Written by: John Boyden
The distinguished founder of the New Queen’s Hall Orchestra writes on the Orchestra as it begins its Twentieth Season. September 13 sees the NQHO appear at St Martin-in-the Fields and November 23 they give a concert at Fairfield Halls, Croydon, conducted by John Farrer, with Lydia Mordkovich as soloist in Bruch’s G minor Violin Concerto. The programme also includes Beethoven’s ‘Egmont’ Overture and Brahms’s Fourth Symphony…
On September 13 my cup will run over. Not only will the revived New Queen’s Hall Orchestra be opening its twentieth season, but, at midnight with the concert lodged in my memory I shall celebrate my 75th birthday. Even so, I should like the reader to be in no doubt that I am far happier about the Orchestra’s survival than I am about my own, as reaching seventy-five is no longer as remarkable an event as was the case when the original NQHO reached its 20th season in 1915.
The truth is that happiness comes from working on something worthwhile and essentially unachievable. The pursuit of happiness, as Jefferson had it, seems to me to be naïve and wrong-headed. Happiness comes from immersing oneself in something bigger and more lasting than the individual. For me, it continues to be via the exaltation of an endangered art-form through the reformation of the NQHO in 1992.
Even so, few activities could have been more thankless than forming a symphony orchestra at a time when the most famous(and therefore best-funded) ensembles were already becoming irrelevant to society at large. It was obvious that there were too many orchestras. Only a lunatic would want to launch another, when the competition was already struggling for survival, as was certainly the case in February, 1992. I was that lunatic. To pursue my ambition I had to be sure that the NQHO would fulfil my dream my dream of an orchestra that would restore an aesthetic and a sound-world that had completely died out. The rapid disappearance of individual orchestral personalities – and the march of engineering progress – had by the 1990s killed off any discernible difference between one orchestra and another, save for precision.
A year or two after forming the NQHO, I lunched with a couple of friends from one of London’s principal orchestras. Each of them put the same question: ‘Why on earth do you want to start another one?’ They knew I had a fair insight into the difficulties facing what used to be called serious music. What they didn’t appear to grasp was that their orchestra, and the hundreds of others like it across the globe, had taken to worshipping false gods.
For all their experience, they accepted the world as it had been presented to them. They knew of the great changes that overtook orchestras in the 1950s, when large-bore American dance-band brass instruments began to dominate, and they recognised (as did many others) the insidious creep of standardisation. But they had no idea how to reverse the process and never questioned the appropriateness of their players’ attitudes (or the suitability of their instruments) when performing the great symphonic scores – or the expectations of the minds (and cultures) that composed them and formed the performing traditions that came to represent the ideal. Indeed, Furtwängler’s elevated status speaks not only of the man but of the culture that created him. He didn’t seek to recreate Beethoven’s sound-world – and would have found the idea both hideous and pointless – but instead pursued a process of renewal that had meaning and invited analysis.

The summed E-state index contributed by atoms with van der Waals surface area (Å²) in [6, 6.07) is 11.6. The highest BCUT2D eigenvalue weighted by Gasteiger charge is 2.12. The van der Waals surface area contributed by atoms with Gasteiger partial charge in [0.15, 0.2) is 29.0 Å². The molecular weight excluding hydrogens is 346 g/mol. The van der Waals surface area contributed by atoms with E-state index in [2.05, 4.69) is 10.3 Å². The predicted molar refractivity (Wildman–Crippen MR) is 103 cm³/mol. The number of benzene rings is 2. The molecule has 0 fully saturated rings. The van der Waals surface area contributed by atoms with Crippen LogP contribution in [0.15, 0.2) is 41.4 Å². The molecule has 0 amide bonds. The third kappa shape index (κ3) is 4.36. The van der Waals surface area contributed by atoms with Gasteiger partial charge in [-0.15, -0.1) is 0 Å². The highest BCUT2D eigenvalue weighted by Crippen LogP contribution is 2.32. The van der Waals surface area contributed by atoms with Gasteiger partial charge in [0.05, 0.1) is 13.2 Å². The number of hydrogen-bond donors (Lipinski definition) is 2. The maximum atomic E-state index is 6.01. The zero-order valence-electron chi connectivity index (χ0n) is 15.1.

Few people in the ‘business’ bothered to listen to his (or anyone else’s) early recordings. Why should they when they believe in the perfection of progress as an industrial concept. But there is no progress in the arts, merely change. To imagine that improvement flows from making an instrument easier to play in tune, or better able to produce a bigger sound, is simpleminded. But that is what has always happened and will almost certainly continue to happen, until orchestral concerts match stadium events with the weight of their sound. Charles Nicholson, a celebrated flautist of the early 19th-century, played a flute with enlarged tone-holes and embouchure. Such adaptations blessed him with a number of advantages, one of which included a more powerful tone and an improved ability to ‘glide’, a type of fashionable glissando.
Theodore Böhm wrote, ‘I did as well as any continental flautist could have done, in London, in 1831, but I could not match Nicholson in power of tone, hence I remodelled my flute. Had I not heard him, probably the Böhm flute would never have been made.’ He added, ‘I was struck with the volume of Nicholson’s tone. He was then in the full vigour of his talent. This power was the consequence of the extraordinary size of the holes of his flute, but it required his marvellous skill and his excellent embouchure to mask the want of accuracy of intonation and equality of tone resulting from the position of the holes…..’